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Monday, 23 September, 2002, 20:39 GMT 21:39 UK
US prepares for hi-tech war
Robot climbs a stair
Robots could play a role in close combat

American officials continue to insist that no decisions have been made, but President Bush now has on his desk a detailed set of military options for an attack on Iraq.

American military technology has moved on greatly in the more than 10 years since the Gulf War.

And US military commanders believe that advances in surveillance, targeting, and communications over the last decade, and new weapons like pilotless aircraft, mean that any new showdown with Baghdad would be no simple rerun of the last Gulf War.

An arms show at a US Marine Corps base outside Washington last week was a showcase for some of the most advanced technology now available to the Pentagon.

Remote control and monitoring station for robot
Remote-controlled robots could detect nuclear or other hazards
Brigadier General John Paxton of the US Marine Corps certainly believes that today's marine is much more effective than his predecessor of a decade ago.

"He can move further ashore. He can bring more rounds to bear. His communications capability, his target acquisition capability, his manoeuvrability are all enhanced," he said.

All these make the marine of today a much better fighter, he said.

The military machinery has also come a long way since the Gulf War.

A tiny robot was demonstrated at the arms show. Fitted with tracks, the robot is barely bigger than the average radio-controlled car.

Cave searches

The marines believe it could be one of their most valuable allies.

It was used in Afghanistan to help search caves and bunkers.


You would rather have the robot stick its head around the corner rather than have your soldiers stick their heads around the corner

Grinnell More
Research Director
iRobot

Grinnell More, who works for the company which makes the robot, says it could find a role in Iraq.

The small size makes it easily and rapidly deployable. It can be carried by a single soldier.

"It can support different kinds of payloads that could sense radiation or a biological hazard or a chemical weapon and feed that information back to a soldier at a remote location," he said.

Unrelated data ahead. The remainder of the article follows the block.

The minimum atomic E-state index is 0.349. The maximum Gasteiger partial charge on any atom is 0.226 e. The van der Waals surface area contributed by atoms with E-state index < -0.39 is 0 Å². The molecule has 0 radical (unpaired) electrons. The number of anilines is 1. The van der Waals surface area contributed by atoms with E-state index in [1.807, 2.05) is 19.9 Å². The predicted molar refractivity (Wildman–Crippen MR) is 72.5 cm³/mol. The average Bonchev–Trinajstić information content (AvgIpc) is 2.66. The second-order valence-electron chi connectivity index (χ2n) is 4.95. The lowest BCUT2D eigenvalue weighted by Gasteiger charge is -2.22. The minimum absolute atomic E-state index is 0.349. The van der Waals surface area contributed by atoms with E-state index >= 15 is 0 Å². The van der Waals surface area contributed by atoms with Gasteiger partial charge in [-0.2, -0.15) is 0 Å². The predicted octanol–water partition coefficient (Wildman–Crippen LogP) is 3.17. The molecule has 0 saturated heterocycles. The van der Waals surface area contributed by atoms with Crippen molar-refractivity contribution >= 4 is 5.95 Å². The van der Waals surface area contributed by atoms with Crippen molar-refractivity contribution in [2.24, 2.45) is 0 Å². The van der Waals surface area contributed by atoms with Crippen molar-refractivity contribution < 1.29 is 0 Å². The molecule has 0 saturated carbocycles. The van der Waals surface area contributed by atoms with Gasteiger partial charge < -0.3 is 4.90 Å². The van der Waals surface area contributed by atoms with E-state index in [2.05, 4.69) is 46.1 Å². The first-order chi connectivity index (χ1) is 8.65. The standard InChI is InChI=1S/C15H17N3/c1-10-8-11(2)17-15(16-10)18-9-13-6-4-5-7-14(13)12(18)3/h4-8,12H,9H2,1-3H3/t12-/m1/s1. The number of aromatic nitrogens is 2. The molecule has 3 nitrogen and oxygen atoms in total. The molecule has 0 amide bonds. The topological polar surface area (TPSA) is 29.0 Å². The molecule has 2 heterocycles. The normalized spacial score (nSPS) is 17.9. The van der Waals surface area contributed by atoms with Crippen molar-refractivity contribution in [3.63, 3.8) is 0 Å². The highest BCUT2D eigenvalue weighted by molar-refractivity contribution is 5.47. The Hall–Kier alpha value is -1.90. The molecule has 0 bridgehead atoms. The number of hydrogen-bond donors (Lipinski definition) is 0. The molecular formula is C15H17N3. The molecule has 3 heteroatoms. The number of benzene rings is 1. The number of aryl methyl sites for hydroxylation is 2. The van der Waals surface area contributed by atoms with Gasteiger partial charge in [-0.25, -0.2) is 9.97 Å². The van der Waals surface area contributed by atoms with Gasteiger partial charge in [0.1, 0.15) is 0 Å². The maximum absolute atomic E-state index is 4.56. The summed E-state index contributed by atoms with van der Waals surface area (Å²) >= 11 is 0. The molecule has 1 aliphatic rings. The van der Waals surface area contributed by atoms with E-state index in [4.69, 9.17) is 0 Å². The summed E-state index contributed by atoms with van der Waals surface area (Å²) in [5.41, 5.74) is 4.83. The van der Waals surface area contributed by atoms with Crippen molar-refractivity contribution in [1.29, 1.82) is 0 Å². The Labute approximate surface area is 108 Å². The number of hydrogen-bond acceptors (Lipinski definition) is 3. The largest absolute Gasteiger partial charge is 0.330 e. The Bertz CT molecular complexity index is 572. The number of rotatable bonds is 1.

Some have expressed concern that if the goal of the United States is regime change, fighting might evolve into bloody house-to-house combat with high casualties.

In that case, the robot could be sent into a building first for reconnaissance.

An armoured personnel carrier and helicopter in recent war games
Recent war games show how low-tech tactics could frustrate high technology
"You would rather have the robot stick its head around the corner rather than have your soldiers stick their heads around the corner," he said. "It simply reduces the hazards of the mission."

But some US marines found in a major exercise last month that their new equipment and tactics didn't provide all the answers when it came to urban warfare.

The exercise showed that they could suffer heavy casualties.

Lieutenant General Paul Van Riper played the enemy in that exercise, and created havoc for the high-tech American forces by employing some low-tech tactics.

He is worried that too much reliance on technology risks repeating the mistakes of the Vietnam War.

Smart bombs

Air power and precision, or so-called smart bombs, will also play a much greater role in a new conflict with Iraq.

Most scenarios for a new Gulf War suggest it will open with a much more devastating air campaign than last time.

More than a decade ago in Iraq, fewer than 10% of the weapons used were precision munitions.

In Afghanistan, it was more than 50%. In Iraq next time, the percentage would be higher still.

The technology gap between the American and Iraqi forces has certainly grown in the last decade. But the stakes are higher this time, and maybe the uncertainties too.

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 ON THIS STORY
The BBC's Nick Childs reports
"All this technology is aimed at achieving swift victory in battle"

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23 Sep 02 | Middle East
23 Sep 02 | In Depth
23 Sep 02 | Middle East
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